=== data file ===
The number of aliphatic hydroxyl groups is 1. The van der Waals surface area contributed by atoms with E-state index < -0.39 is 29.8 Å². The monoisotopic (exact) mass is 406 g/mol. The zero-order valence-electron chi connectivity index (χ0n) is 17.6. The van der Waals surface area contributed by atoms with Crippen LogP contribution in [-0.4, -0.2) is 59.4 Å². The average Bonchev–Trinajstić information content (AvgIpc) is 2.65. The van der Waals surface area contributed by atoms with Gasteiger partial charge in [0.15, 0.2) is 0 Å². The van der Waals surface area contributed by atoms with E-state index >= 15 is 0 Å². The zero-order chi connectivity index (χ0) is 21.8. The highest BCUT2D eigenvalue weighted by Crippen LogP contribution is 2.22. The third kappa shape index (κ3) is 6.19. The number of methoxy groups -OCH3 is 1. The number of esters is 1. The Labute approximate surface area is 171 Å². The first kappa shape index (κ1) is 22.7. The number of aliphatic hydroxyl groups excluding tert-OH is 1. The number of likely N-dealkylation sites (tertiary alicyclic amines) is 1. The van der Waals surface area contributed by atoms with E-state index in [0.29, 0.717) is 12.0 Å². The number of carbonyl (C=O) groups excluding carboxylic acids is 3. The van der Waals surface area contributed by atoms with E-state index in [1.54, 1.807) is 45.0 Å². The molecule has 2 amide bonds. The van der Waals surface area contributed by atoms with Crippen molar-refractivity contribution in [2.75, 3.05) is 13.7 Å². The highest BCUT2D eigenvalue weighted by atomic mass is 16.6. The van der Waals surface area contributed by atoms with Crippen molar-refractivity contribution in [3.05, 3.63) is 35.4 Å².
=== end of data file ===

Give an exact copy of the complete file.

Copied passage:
The number of aliphatic hydroxyl groups is 1. The van der Waals surface area contributed by atoms with E-state index < -0.39 is 29.8 Å². The monoisotopic (exact) mass is 406 g/mol. The zero-order valence-electron chi connectivity index (χ0n) is 17.6. The van der Waals surface area contributed by atoms with Crippen LogP contribution in [-0.4, -0.2) is 59.4 Å². The average Bonchev–Trinajstić information content (AvgIpc) is 2.65. The van der Waals surface area contributed by atoms with Gasteiger partial charge in [0.15, 0.2) is 0 Å². The van der Waals surface area contributed by atoms with E-state index >= 15 is 0 Å². The zero-order chi connectivity index (χ0) is 21.8. The highest BCUT2D eigenvalue weighted by Crippen LogP contribution is 2.22. The third kappa shape index (κ3) is 6.19. The number of methoxy groups -OCH3 is 1. The number of esters is 1. The Labute approximate surface area is 171 Å². The first kappa shape index (κ1) is 22.7. The number of aliphatic hydroxyl groups excluding tert-OH is 1. The number of likely N-dealkylation sites (tertiary alicyclic amines) is 1. The van der Waals surface area contributed by atoms with E-state index in [0.29, 0.717) is 12.0 Å². The number of carbonyl (C=O) groups excluding carboxylic acids is 3. The van der Waals surface area contributed by atoms with E-state index in [1.54, 1.807) is 45.0 Å². The molecule has 2 amide bonds. The van der Waals surface area contributed by atoms with Crippen molar-refractivity contribution in [2.75, 3.05) is 13.7 Å². The highest BCUT2D eigenvalue weighted by atomic mass is 16.6. The van der Waals surface area contributed by atoms with Crippen molar-refractivity contribution in [3.05, 3.63) is 35.4 Å².